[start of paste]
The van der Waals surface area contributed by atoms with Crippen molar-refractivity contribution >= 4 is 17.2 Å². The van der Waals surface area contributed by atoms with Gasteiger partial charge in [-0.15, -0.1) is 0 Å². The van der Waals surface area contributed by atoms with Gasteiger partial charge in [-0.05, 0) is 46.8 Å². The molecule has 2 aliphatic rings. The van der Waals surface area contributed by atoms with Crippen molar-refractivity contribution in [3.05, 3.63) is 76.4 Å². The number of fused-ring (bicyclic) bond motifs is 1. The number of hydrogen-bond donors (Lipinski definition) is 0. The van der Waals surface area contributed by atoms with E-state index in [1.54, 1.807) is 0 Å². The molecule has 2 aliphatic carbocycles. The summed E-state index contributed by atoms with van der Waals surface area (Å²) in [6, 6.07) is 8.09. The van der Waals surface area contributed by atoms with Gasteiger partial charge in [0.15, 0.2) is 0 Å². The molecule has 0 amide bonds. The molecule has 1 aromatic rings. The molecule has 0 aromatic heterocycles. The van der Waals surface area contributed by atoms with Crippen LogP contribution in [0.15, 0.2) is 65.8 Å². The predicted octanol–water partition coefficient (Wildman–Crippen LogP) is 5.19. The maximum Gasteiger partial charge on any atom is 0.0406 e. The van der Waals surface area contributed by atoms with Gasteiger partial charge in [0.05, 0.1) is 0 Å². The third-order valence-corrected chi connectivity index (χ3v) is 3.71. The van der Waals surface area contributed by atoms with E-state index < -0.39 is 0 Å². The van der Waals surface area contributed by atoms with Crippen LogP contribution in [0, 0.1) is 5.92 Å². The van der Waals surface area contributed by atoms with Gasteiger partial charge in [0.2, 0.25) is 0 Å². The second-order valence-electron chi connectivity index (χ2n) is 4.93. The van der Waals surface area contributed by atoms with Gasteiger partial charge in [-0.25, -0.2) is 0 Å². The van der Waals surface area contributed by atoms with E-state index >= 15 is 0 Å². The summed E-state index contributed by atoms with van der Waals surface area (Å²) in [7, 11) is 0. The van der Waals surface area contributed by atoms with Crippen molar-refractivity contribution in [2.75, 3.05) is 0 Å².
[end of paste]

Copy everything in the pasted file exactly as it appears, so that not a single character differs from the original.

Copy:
The van der Waals surface area contributed by atoms with Crippen molar-refractivity contribution >= 4 is 17.2 Å². The van der Waals surface area contributed by atoms with Gasteiger partial charge in [-0.15, -0.1) is 0 Å². The van der Waals surface area contributed by atoms with Gasteiger partial charge in [-0.05, 0) is 46.8 Å². The molecule has 2 aliphatic rings. The van der Waals surface area contributed by atoms with Crippen molar-refractivity contribution in [3.05, 3.63) is 76.4 Å². The number of fused-ring (bicyclic) bond motifs is 1. The number of hydrogen-bond donors (Lipinski definition) is 0. The van der Waals surface area contributed by atoms with E-state index in [1.54, 1.807) is 0 Å². The molecule has 2 aliphatic carbocycles. The summed E-state index contributed by atoms with van der Waals surface area (Å²) in [6, 6.07) is 8.09. The van der Waals surface area contributed by atoms with Gasteiger partial charge in [0.15, 0.2) is 0 Å². The molecule has 0 amide bonds. The molecule has 1 aromatic rings. The molecule has 0 aromatic heterocycles. The van der Waals surface area contributed by atoms with Crippen LogP contribution in [0.15, 0.2) is 65.8 Å². The predicted octanol–water partition coefficient (Wildman–Crippen LogP) is 5.19. The maximum Gasteiger partial charge on any atom is 0.0406 e. The van der Waals surface area contributed by atoms with Gasteiger partial charge in [0.05, 0.1) is 0 Å². The third-order valence-corrected chi connectivity index (χ3v) is 3.71. The van der Waals surface area contributed by atoms with E-state index < -0.39 is 0 Å². The van der Waals surface area contributed by atoms with Crippen LogP contribution in [0, 0.1) is 5.92 Å². The van der Waals surface area contributed by atoms with Gasteiger partial charge in [0.2, 0.25) is 0 Å². The second-order valence-electron chi connectivity index (χ2n) is 4.93. The van der Waals surface area contributed by atoms with Gasteiger partial charge in [-0.25, -0.2) is 0 Å². The van der Waals surface area contributed by atoms with E-state index >= 15 is 0 Å². The summed E-state index contributed by atoms with van der Waals surface area (Å²) in [7, 11) is 0. The van der Waals surface area contributed by atoms with Crippen molar-refractivity contribution in [2.75, 3.05) is 0 Å².